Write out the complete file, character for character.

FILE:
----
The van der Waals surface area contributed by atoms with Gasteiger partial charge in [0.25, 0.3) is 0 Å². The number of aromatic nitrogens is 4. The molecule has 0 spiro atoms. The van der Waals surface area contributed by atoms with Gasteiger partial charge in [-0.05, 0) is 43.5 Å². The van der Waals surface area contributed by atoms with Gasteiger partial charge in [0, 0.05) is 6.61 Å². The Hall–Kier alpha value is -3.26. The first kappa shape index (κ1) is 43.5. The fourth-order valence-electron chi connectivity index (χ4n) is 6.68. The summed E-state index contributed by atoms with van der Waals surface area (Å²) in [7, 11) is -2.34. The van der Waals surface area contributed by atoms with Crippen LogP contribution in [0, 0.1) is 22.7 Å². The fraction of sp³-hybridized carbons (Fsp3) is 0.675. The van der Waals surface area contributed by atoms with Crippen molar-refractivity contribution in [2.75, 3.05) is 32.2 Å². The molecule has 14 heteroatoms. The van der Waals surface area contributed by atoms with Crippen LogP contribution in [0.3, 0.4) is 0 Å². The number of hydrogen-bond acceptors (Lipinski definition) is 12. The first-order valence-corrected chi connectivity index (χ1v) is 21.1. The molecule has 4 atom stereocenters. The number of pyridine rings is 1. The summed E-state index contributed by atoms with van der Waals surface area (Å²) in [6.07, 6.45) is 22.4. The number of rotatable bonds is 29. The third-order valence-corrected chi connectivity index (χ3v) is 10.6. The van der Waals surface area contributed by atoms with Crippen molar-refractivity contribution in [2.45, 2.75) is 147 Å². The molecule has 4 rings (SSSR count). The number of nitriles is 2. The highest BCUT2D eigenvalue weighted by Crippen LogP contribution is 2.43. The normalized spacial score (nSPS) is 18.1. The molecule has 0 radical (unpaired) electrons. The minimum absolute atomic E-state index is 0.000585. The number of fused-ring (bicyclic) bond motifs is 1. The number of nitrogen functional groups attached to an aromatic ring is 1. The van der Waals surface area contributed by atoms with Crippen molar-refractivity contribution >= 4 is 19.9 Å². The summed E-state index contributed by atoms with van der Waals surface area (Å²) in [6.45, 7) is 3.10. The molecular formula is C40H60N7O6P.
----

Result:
The van der Waals surface area contributed by atoms with Gasteiger partial charge in [0.25, 0.3) is 0 Å². The number of aromatic nitrogens is 4. The molecule has 0 spiro atoms. The van der Waals surface area contributed by atoms with Gasteiger partial charge in [-0.05, 0) is 43.5 Å². The van der Waals surface area contributed by atoms with Gasteiger partial charge in [0, 0.05) is 6.61 Å². The Hall–Kier alpha value is -3.26. The first kappa shape index (κ1) is 43.5. The fourth-order valence-electron chi connectivity index (χ4n) is 6.68. The summed E-state index contributed by atoms with van der Waals surface area (Å²) in [7, 11) is -2.34. The van der Waals surface area contributed by atoms with Crippen LogP contribution in [0, 0.1) is 22.7 Å². The fraction of sp³-hybridized carbons (Fsp3) is 0.675. The van der Waals surface area contributed by atoms with Crippen molar-refractivity contribution in [2.75, 3.05) is 32.2 Å². The molecule has 14 heteroatoms. The van der Waals surface area contributed by atoms with Crippen LogP contribution in [0.3, 0.4) is 0 Å². The number of hydrogen-bond acceptors (Lipinski definition) is 12. The first-order valence-corrected chi connectivity index (χ1v) is 21.1. The molecule has 4 atom stereocenters. The number of pyridine rings is 1. The summed E-state index contributed by atoms with van der Waals surface area (Å²) in [6.07, 6.45) is 22.4. The number of rotatable bonds is 29. The third-order valence-corrected chi connectivity index (χ3v) is 10.6. The van der Waals surface area contributed by atoms with Crippen molar-refractivity contribution in [2.45, 2.75) is 147 Å². The molecule has 4 rings (SSSR count). The number of nitriles is 2. The highest BCUT2D eigenvalue weighted by Crippen LogP contribution is 2.43. The normalized spacial score (nSPS) is 18.1. The molecule has 0 radical (unpaired) electrons. The minimum absolute atomic E-state index is 0.000585. The number of fused-ring (bicyclic) bond motifs is 1. The number of nitrogen functional groups attached to an aromatic ring is 1. The van der Waals surface area contributed by atoms with Crippen molar-refractivity contribution >= 4 is 19.9 Å². The summed E-state index contributed by atoms with van der Waals surface area (Å²) in [6.45, 7) is 3.10. The molecular formula is C40H60N7O6P.